To understand what’s really going on, listen to this remarkable interview between NPR’s Robin Young and Nikolalos Voglis, a restaurant owner in Athens. The interview begins with a discussion of the crisis. No one has cash or credit and Voglis’s restaurant is basically shuttered. Young then asks Voglis how he will vote on Sunday and he replies, “Definitely, Yes.” Young is surprised, she tries to clarify, you will vote, “even for more austerity?” “That’s right,” he replies.
Following the conventional frame, Young finds this difficult to understand and she pushes back against Voglis with all the conventional arguments. She quotes Paul Krugman saying that the problem isn’t really Greece’s doing, that the IMF and EU are being too tough on Greece, that Greece has done a lot of cutting already and so on. Voglis responds:
We are on the right track but unfortunately the job wasn’t completed. We are a country in the European Community which has the biggest public sector in Europe. And all of us in the private sector spend millions to support the situation. So the only way that Greece can become a true Western country…is to make these reforms.
…Look the main problem in this country is the public sector. There is no other problem. Entrepreneurs here are very, very competitive. We have to let this thing, this monster that we call the public sector, it has to go, it has to finish. This is the main issue.
Many Greeks are sick and tired of the bloated public sector and its corruption, inefficiency and waste. In this frame, the Greek story is not fundamentally about Greeks versus Germans it’s about the Greek people versus their government–the Germans have simply been the vehicle that has brought the Greeks to their kairotic moment. The Greeks want normalcy, as the Poles did after communism. If the Yes vote wins on Sunday it will be the Greeks voting not just against the current administration but against the entire state apparatus.
Kevin Love, in his infinite wisdom, decided to test the free agent market. At least for a while, it seemed to raise the possibility that he wouldn’t return to the Cleveland Cavaliers with LeBron James.
Courtside critics of Love frequently cite the Coase theorem, especially when criticizing his play this last year for Cleveland. Arguably Love is a better player on a bad team than he is on a good team. He scores a lot, but only if he is the primary option on offense; you can see this by comparing his numbers on Minnesota, a poor team where he was a big star, with his numbers for Cleveland, where he was the number three scoring option. He needs a lot of touches to hone his shooting, which is a kind of scale effect. He also pulls in a lot of rebounds by neglecting his duties on team defense. For a poor team, maybe that is OK, because the team defense had serious holes anyway. For a good team it can wreck the entire plan.
This situation differs from the traditional O-Ring model (clever link there), in which the lesser talented workers hold the more talented worker back. Here the lesser talented workers allow a flawed, attention-demanding competitor to flourish.
It may sound negative to say a player is more valuable on a bad team, but that is a skill too. These individuals are perhaps no less virtuous or hard-working than those who are better on a good team. Michael Adams was better on bad teams (and he played on lots of them), but was hard-working and non-selfish and also widely admired, even though he was too short and weak to hold the line in a good defensive set-up.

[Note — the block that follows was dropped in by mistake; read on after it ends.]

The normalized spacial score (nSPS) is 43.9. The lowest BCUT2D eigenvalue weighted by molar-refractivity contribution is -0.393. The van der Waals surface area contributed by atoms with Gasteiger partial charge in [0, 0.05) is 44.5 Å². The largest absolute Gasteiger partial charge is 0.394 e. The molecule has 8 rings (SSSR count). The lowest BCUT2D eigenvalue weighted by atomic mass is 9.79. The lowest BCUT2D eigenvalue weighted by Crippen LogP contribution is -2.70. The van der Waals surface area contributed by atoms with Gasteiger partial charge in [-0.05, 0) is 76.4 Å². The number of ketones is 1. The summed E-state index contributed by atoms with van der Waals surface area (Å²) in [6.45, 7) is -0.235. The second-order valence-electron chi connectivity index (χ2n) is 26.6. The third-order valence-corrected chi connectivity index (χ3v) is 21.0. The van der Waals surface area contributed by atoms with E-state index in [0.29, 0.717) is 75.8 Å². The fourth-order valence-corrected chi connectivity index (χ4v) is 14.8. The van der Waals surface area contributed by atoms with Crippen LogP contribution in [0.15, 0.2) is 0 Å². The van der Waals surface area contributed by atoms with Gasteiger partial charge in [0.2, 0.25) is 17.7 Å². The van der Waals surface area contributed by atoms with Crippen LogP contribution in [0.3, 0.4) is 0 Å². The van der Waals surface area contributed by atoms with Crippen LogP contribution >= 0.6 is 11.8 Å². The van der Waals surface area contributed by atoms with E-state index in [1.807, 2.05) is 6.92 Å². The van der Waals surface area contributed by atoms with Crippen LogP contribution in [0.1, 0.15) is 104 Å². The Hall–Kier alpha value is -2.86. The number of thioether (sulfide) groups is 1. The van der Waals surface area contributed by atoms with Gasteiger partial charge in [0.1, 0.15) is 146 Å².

There are analogues in business. Some managers may have special talents in bringing out the best in less talented workers. Or they may make better decisions when they get to be the real boss of just about everything. They may need a lot of unfettered experience to refine their skills, and perhaps they’re not so good at collaboration anyway.
Some politicians may be better at running chaotic countries; Nelson Mandela would have been wasted as Prime Minister of Iceland.
Some economists may be of more value in weak departments than in strong departments. Their generalist skills fill in a greater number of gaps, and perhaps they can bring out the best in weaker students, when better students would find their lack of specialization a bigger drawback.
What are other examples of this phenomenon?
Given that Kevin Love is indeed re-signing with Cleveland, does this mean the knock on him is wrong? Or is the equilibrium that the Cavaliers will become a worse team? Or maybe virtually all players are good bargains the year before the salary cap will go up a lot? Maybe Cleveland re-signed him…because they can? The rumored deal is for $110 million, tell Coase about that.
The late chef Michael Roberts was the inventive Southern Californian who created a green pea guacamole. I was puzzled by the unusual yet pleasing quality of the green peas he used instead of avocado. In this adaptation, I have combined avocado with peas for a refreshing, clean flavor.
The next three will be with Luigi Zingales, Dani Rodrik, and Clifford Asness, you will find the details here, all coming this fall!
In a very good piece on the risk from asteroids the Washington Post quotes me going all crunchy-granola:
Tabarrok says his hope is that private efforts in space will one day soon focus on mining asteroids for valuable resources. If you have miners and private developers working with asteroids in space, that could inadvertently make it easier to defend the planet against an asteroid collision.
And of course, there is the option that people on Earth could somehow get the motivation to work together, and asteroid defense might ultimately be a reason for unifying the world, says Tabarrok.
“The idea that the whole planet is potentially under threat from an asteroid does make us think that the world is our home, and we’re all in this together – Spaceship Earth, to get a little crunchy granola. And that makes us think a little more about our fellow travelers, our fellow world residents, that we’re all in this together.”
I may have to turn in my hard-headed economist card.